As much of the internet has noted, day two was a drier, faster, and totally different course than anything most of us have seen at Gloucester. With legions of Cat 4s and masters sacrificing themselves to dry out and pack down the prior day's mudbath, the course was getting faster by the hour. Don't believe me? My lap times would have been good enough to win the Cat 3 race by over two minutes. Er, I mean, of course I could dominate Cat 3 like that. I'm a Cat 2, after all!
Anyway, with the course getting fast and my file tread thirst unquenched by Saturday, I hit up Gabe again, to get my hands on some carbon fiber hotness. I think I might have a problem.
Right-o. So the seat cam was in full effect, as you've already seen. Ryan, ever the camera whore, went into his usual routine of lining up a row behind me and saying the stupidest things he could think of while we waited for the start. Then he blew the clip-in and was never seen again. Wait, did I write that sentence about the last race too? Almost.
I've noticed holeshots are much less intense when 50% of the people in the race are way better than me. 20 seconds in, I'm behind Shawn Milne and come on, should I really pass him? That's like one step away from being the guy who registers first and finishes last. So I thought about it for a while, went around, got passed back soon after, and settled in with the rest of the Cat 2s where I belong. PVB made his required lap one seat cam appearance.
One of the unique features to this Gloucester course was the sketchy, bumpy off-camber directly after the finish line. Matt helped me out with some prerace line selection that paid off pretty much every time through. After the prologue loop Wheels and some friends came in high and hot, so I took Matt's slow and low line to pass them all back after then overshot the apex while bouncing around wildly.
[ I got some flak for hanging the leg here. What can I say, sometimes uglier is faster. From Kate ]Alright, enough about how awesome I am. As always, Corey Lowe and Wayne Bray were directly in front of me and laying down the roadie power, so with the exception of slick off-camber passes I spent most of the first two laps wondering if I could possibly hang on to this pace for sixty minutes of racing.
I remember back when I was a wee up-n-coming B racer (story time, kids! gather 'round grandpa/first-year-elite-rider) and I started having decent races. I remember when I was 16th at Northampton in 2007, after two laps I saw the leaders go by and thinking, for the first time ever -- holy crap, they're only a few turns ahead of me! I'm having a good race! I think I belong here!
Yeah, well a UCI elite race with Tim, John, Jeremy and Jamey is NOTHING LIKE THAT. I was racing as hard as I could, clinging to wheels, slaying that stupid barrier runup (thanks, crowd), and then I saw Jonathan Page and the cxworld train going the other direction. Just like Noho two years ago, I briefly thought, "hey, I'm pretty close to the front still!"
Then I realized what part of the course they were on -- the new Gloucester course was incredibly circuitous -- and nevermind, I'm already almost half a lap down. Lap times were nearly nine minutes and I was still going to be cutting it close. Dude, pro cyclists are fast.
Well anyway. It's kind of nice to have a mutual goal of "lead lap" to share with everyone else back in 40th place. Much more civilized then fighting them to the death for first place. On the lead lap, we're all winners!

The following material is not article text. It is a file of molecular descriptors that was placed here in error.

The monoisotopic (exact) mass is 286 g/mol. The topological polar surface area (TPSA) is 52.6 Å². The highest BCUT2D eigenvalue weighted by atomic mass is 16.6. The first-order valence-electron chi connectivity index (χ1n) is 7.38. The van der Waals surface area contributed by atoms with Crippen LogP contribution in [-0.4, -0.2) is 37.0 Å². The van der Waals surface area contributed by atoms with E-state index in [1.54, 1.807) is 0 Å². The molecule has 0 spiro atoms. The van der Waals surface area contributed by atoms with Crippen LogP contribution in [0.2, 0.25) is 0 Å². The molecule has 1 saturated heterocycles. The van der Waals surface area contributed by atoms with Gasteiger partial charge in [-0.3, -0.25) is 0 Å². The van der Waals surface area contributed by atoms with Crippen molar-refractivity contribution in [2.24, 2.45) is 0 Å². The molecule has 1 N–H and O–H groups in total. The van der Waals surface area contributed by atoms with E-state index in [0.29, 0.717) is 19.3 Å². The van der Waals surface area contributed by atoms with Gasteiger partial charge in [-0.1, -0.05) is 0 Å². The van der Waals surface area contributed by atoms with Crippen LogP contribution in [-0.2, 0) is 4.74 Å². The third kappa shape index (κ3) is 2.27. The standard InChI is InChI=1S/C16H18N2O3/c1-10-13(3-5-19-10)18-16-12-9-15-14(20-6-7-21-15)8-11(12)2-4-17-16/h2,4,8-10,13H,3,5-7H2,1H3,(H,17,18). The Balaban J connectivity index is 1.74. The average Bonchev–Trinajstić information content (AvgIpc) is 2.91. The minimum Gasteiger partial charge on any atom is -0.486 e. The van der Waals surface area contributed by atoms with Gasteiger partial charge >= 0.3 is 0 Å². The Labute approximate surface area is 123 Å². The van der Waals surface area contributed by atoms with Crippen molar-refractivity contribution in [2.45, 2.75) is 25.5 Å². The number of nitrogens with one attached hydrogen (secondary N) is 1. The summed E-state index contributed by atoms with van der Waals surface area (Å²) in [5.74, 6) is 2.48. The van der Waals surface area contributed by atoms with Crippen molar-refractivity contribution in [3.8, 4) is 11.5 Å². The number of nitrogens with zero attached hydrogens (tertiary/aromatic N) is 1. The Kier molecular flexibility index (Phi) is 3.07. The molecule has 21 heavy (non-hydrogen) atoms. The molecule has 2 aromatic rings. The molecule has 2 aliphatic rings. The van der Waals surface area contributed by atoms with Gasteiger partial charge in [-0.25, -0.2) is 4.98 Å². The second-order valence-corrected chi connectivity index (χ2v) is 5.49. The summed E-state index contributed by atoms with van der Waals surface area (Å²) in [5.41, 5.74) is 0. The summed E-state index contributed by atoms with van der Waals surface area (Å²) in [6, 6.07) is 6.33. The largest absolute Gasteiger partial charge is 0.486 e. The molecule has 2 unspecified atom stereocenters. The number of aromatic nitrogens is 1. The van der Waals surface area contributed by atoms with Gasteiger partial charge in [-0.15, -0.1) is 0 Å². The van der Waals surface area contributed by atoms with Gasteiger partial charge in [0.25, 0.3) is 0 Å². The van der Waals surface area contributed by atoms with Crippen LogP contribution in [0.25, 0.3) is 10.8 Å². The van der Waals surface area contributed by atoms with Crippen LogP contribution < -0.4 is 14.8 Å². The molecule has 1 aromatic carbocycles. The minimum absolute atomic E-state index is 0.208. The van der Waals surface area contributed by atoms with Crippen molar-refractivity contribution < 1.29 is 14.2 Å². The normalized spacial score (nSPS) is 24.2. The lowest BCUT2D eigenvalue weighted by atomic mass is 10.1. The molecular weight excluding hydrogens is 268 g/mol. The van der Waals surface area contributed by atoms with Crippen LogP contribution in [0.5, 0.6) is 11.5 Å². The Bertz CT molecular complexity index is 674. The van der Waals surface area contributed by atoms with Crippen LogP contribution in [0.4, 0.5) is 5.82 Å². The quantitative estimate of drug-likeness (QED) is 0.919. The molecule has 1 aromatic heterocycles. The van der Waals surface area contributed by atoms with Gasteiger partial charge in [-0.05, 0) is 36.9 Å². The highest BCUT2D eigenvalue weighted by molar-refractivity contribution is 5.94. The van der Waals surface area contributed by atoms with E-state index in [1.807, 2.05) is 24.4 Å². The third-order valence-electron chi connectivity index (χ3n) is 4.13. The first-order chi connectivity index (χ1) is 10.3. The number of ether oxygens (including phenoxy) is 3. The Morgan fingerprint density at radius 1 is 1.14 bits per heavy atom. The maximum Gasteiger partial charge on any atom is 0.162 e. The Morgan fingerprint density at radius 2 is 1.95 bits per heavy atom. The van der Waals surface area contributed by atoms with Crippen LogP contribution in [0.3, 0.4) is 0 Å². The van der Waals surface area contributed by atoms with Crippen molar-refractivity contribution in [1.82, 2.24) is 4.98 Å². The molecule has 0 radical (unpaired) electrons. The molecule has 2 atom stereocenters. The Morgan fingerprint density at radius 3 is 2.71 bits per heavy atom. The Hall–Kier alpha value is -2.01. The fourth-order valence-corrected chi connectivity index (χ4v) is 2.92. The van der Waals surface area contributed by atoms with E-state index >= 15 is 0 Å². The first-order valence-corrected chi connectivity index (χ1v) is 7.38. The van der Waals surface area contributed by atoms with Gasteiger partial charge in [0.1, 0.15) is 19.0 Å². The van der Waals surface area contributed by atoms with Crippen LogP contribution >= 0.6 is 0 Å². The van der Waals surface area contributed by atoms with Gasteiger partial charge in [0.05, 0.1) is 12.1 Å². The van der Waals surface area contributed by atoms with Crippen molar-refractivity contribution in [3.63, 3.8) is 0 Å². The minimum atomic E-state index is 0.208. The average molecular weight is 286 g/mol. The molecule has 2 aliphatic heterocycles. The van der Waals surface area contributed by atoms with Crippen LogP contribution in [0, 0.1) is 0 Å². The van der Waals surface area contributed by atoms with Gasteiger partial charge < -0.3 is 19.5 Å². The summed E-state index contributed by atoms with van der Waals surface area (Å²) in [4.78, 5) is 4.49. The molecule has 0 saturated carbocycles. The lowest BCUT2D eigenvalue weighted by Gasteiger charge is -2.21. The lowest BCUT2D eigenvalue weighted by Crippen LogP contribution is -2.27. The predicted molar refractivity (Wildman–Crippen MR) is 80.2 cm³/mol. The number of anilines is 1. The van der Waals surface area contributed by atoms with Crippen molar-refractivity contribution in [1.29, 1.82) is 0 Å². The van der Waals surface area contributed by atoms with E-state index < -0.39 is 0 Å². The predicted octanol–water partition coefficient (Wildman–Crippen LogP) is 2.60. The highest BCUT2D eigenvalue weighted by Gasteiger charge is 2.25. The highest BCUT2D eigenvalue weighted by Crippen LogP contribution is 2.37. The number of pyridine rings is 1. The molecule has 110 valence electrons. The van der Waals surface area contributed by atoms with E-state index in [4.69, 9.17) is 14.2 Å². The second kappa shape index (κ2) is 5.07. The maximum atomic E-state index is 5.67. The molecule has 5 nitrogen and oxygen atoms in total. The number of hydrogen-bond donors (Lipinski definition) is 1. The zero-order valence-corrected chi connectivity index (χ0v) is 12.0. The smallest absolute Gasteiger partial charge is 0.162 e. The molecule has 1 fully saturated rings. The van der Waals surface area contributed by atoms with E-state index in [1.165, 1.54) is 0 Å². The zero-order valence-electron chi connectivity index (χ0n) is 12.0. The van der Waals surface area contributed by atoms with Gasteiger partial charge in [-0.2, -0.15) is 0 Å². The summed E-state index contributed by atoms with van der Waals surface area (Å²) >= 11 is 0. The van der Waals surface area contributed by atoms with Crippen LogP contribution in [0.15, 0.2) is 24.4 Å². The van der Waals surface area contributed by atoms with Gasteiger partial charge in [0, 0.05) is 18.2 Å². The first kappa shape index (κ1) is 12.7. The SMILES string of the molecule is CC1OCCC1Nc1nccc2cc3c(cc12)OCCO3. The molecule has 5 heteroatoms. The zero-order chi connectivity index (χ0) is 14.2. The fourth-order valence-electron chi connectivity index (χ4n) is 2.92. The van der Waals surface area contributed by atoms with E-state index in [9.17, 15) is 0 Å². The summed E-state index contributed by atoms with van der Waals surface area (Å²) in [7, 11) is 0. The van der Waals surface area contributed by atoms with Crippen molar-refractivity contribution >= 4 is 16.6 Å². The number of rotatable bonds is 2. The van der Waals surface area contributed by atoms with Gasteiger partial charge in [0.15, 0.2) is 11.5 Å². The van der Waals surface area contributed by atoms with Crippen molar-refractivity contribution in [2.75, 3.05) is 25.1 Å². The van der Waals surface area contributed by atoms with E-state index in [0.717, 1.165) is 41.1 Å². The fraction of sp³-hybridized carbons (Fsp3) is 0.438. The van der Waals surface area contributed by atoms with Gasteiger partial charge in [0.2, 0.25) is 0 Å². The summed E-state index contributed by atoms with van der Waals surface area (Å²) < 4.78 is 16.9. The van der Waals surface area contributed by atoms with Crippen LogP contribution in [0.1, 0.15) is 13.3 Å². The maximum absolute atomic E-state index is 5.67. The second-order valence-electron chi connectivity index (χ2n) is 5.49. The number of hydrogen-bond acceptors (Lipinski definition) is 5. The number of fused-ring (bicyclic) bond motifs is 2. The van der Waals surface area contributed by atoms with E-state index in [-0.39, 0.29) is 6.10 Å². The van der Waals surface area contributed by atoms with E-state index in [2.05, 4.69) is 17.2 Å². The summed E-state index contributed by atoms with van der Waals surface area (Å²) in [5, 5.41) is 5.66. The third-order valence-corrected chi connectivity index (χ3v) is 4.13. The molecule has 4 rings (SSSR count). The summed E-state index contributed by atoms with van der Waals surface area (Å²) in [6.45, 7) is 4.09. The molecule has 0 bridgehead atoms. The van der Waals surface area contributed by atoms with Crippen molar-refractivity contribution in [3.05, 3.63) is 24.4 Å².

I know, it's thoughts like that that make America's youth weak and pathetic, but how else do you explain Pete Smith not attacking the group when he rolled through it on lap four? We were already cruising at what I consider max velocity when Pete caught the back of the train, went through it, and lifted the pace ever-so-slightly at the front. Just enough to make me answer the question "can I hurt more than this?" Maybe Alex's cheers are right. Much to my surprise I hung on.
[ Pete, dude, nice wheels. Please slow down now. From Uri ]Soon after, the party train started falling apart. First a Canuck on my wheel took a serious soil sample (near the end of the Lap 3 video), then Pete sliced a tubular on the off-camber, then Corey busted... something... that left him running to a DNF. John Burns remembered that he's better than me and Todd Wheelden remembered that he didn't race Saturday, and Wayne remembered that he's got a jillion more watts than me, and just like that I was all alone.
All alone, riding a desperate time trial to stay on the lead lap, I might add.
You might think that having Rich Fries' announcing booming all over the park might make it easy to keep track of where Tim Johnson is. You'd be wrong. Rich likes to mention how many laps the leader is going to get next time through the finish line a lot, regardless of how close to the finish line he actually is. I'm sure it all makes sense if you're spectating, but no sooner had I come through with two to go than I hear Rich start going off about Tim getting the bell lap.
Crap! My whole goal this year was to be on the lead lap of one of the BIGBIG races and here I am blowing it. Panicky, I gasped "am I going to get lapped??" at Matt as I rode the sandpit. The tone of his "no" in response made some things clear: 1) I am not getting lapped. 2) He thinks I'm an idiot for asking. 3) He thinks it's funny that this means I'll be racing for almost 70 minutes.
Fair enough, you can verbally abuse me all you want when I'm on the lead lap. I gave the penultimate lap everything I had, just to make sure, and then rode what felt like a victory lap around a suddenly-vacant course. I rolled in to 37th place, eight minutes behind Tim, with the crowd gone, sun setting, and the course already being broken down, and you know what? I felt like I'd won the goddamn race.